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Cancer, needles, tethers, and donuts

Is a type of cancer a new form of life?

Yesterday, The Loom wrote about sticker's Sarcoma, a type of cancer which appears to be spread dog-to-dog, referring to a recent paper in the publication Cell. The dog develops a tumor, which eventually dissipates as the dog either develops antibodies to the pathogen which causes the tumor or some other action occurs. The cancer is of the immune cells called histiocytes. It appears to be the first case of a cancer spreading organism to organism without a carrier of some sort.

Weiss' team reached these conclusions by examining tumor cells and blood samples from 16 unrelated dogs from Italy, India and Kenya, as well as samples from animals in the United States, Brazil, Turkey and Spain. This showed the tumor cells seen today all originated in the same animal long ago, and have diverged slightly into two distinct lineages.

Pending law in California restricts tethering of dogs

Pending law SB1578 would restrict the tethering of dogs outside to three hours in a 24 hour period.

Curiously, the NRA is against this law.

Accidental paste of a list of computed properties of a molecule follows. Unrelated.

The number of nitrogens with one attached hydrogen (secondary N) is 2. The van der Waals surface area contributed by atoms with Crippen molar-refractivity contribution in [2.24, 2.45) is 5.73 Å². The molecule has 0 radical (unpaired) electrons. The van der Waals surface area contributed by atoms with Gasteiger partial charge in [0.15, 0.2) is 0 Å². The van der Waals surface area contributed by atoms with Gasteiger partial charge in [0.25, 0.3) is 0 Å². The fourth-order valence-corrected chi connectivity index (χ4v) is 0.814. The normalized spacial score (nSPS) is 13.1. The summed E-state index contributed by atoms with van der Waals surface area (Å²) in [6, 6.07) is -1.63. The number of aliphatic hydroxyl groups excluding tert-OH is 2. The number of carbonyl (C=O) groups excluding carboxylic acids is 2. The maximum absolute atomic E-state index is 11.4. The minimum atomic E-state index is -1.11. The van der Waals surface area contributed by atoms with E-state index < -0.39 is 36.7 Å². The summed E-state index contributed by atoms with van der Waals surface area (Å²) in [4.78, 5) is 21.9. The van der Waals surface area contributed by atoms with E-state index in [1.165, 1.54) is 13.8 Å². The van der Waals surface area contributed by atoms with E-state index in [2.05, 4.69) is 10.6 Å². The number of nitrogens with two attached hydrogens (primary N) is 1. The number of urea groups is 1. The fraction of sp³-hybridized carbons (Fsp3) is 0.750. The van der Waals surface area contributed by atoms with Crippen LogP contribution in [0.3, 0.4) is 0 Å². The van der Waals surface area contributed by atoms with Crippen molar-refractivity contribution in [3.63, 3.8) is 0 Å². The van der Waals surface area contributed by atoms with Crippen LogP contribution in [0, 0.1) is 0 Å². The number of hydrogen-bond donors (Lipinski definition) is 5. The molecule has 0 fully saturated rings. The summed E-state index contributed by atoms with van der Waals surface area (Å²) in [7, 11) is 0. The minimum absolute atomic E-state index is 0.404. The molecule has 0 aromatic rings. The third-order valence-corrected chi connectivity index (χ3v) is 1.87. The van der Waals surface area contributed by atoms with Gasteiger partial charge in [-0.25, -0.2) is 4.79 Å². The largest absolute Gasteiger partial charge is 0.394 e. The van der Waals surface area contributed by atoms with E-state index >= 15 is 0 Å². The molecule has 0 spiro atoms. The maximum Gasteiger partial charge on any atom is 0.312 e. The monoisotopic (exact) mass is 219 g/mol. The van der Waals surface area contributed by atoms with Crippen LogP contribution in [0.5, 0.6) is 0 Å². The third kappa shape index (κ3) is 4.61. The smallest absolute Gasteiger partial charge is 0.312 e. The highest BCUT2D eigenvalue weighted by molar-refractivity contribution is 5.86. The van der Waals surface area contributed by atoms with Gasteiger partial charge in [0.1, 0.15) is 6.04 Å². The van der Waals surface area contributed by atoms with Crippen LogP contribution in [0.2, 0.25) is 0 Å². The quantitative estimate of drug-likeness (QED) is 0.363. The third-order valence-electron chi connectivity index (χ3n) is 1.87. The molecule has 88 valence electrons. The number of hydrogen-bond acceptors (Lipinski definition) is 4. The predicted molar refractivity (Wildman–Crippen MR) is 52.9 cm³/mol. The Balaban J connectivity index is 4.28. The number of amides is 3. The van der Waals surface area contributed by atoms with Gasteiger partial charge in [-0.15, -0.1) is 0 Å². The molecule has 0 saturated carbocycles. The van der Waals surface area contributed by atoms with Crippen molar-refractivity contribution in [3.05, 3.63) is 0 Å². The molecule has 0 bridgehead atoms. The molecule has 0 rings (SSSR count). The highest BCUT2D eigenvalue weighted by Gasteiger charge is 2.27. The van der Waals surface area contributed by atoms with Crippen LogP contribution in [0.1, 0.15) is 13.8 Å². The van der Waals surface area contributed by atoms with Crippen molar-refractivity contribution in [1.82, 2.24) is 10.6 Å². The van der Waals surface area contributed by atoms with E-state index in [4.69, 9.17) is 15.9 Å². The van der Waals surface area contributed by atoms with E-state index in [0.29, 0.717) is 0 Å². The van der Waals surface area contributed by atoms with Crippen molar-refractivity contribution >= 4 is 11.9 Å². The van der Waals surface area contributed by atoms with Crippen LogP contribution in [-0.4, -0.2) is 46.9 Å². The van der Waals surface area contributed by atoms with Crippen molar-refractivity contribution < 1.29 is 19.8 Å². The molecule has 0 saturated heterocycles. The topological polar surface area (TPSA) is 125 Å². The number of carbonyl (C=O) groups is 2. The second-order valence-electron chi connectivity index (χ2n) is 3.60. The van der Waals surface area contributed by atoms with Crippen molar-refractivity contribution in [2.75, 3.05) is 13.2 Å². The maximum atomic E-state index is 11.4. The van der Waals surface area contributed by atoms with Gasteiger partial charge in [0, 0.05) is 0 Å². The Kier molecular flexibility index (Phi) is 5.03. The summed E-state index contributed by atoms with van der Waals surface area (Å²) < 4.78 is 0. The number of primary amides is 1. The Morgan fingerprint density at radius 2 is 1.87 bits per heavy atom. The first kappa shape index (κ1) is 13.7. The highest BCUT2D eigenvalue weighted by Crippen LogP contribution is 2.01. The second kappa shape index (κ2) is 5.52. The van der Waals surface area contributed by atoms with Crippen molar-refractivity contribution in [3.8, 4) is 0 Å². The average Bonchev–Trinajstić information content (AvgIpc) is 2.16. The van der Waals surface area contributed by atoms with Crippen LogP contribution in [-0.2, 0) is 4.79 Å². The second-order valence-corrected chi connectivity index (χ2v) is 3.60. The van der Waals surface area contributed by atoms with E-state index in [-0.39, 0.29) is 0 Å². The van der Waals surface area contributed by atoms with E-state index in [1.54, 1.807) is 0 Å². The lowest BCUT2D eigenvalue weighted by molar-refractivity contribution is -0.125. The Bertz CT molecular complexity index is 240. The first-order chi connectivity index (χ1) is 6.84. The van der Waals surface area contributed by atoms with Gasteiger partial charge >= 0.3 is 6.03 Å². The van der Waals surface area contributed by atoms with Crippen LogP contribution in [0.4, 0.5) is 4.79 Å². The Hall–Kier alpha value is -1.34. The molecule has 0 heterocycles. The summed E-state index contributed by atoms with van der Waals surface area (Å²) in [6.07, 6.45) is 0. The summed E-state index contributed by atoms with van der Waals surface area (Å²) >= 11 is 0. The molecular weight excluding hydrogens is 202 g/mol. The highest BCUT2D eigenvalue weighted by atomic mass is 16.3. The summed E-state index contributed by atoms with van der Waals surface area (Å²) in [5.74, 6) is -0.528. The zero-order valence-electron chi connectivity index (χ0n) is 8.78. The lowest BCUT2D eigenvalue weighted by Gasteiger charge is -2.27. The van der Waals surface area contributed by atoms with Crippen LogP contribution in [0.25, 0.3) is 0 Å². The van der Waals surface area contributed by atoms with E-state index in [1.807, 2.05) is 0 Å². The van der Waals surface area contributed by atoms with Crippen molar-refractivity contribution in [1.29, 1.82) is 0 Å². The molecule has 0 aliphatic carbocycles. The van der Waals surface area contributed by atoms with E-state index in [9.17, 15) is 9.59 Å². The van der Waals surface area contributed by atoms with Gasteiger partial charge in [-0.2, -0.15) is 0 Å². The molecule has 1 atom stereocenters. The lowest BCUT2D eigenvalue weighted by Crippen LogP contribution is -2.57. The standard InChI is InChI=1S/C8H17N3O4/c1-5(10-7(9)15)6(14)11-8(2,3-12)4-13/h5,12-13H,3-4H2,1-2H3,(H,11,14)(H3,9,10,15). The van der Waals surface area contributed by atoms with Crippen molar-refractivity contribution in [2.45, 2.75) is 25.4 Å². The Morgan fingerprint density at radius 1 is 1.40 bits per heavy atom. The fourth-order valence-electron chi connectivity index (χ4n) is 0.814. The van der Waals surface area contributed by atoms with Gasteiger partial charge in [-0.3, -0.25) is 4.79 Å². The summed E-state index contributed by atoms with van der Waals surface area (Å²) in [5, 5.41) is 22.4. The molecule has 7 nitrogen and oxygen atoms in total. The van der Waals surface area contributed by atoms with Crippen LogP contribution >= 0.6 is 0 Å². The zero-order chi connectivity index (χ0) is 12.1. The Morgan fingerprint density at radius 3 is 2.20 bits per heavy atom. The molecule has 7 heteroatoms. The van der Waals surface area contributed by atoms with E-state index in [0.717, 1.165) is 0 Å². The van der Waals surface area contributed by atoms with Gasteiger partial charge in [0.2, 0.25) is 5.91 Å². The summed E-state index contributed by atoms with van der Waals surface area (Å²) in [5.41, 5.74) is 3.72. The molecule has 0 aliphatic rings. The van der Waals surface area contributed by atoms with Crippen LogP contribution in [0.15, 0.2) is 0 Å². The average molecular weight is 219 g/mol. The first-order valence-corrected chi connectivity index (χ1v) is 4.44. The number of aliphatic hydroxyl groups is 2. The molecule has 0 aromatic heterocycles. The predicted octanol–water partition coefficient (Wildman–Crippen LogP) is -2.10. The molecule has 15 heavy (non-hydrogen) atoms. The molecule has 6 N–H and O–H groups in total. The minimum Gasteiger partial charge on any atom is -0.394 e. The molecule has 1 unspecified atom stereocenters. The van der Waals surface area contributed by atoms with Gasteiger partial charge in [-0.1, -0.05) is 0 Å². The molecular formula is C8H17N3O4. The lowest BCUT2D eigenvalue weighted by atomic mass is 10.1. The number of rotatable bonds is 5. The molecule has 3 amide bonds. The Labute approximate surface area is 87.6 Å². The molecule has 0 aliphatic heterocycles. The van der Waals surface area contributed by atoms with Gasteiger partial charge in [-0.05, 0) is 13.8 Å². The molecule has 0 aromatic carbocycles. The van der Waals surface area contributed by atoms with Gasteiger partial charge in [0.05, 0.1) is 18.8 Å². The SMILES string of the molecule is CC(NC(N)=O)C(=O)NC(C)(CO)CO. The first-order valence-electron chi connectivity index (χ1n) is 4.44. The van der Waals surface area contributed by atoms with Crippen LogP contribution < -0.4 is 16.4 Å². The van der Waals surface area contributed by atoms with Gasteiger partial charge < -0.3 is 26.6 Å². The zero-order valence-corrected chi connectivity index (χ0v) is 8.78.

PETA keeps a list of communities which ban or restrict chaining or tethering dogs.

Service dog kicked out of Dunkin Donuts

Karen Robinson and her black labrador retriever guild dog, Hampton, were forced to leave a Hyde Park (Chicago,IL) restaurant after an employee at Dunkin Donuts called the police on her after she refused to tie Hampton up outside the restaurant. The incident occurred July 8, 2006.

This week, the Chicago Police Department started educating officers about the state's White Cane Law with a five minute video, the script of which is quite similar to the incident at the Dunkin Donuts.

Whackjob booby-traps ham with pins

A whackjob, probably in support of the Juniper Park Civic Association's campaign against off-leash hours in the New York City parks, planted a ham in a brown bag in Central Park which was laced with pins or needles. Milo, a Labrador Retriever, tore into the ham and swallowed 30 pins, some of which were up to three inches long.

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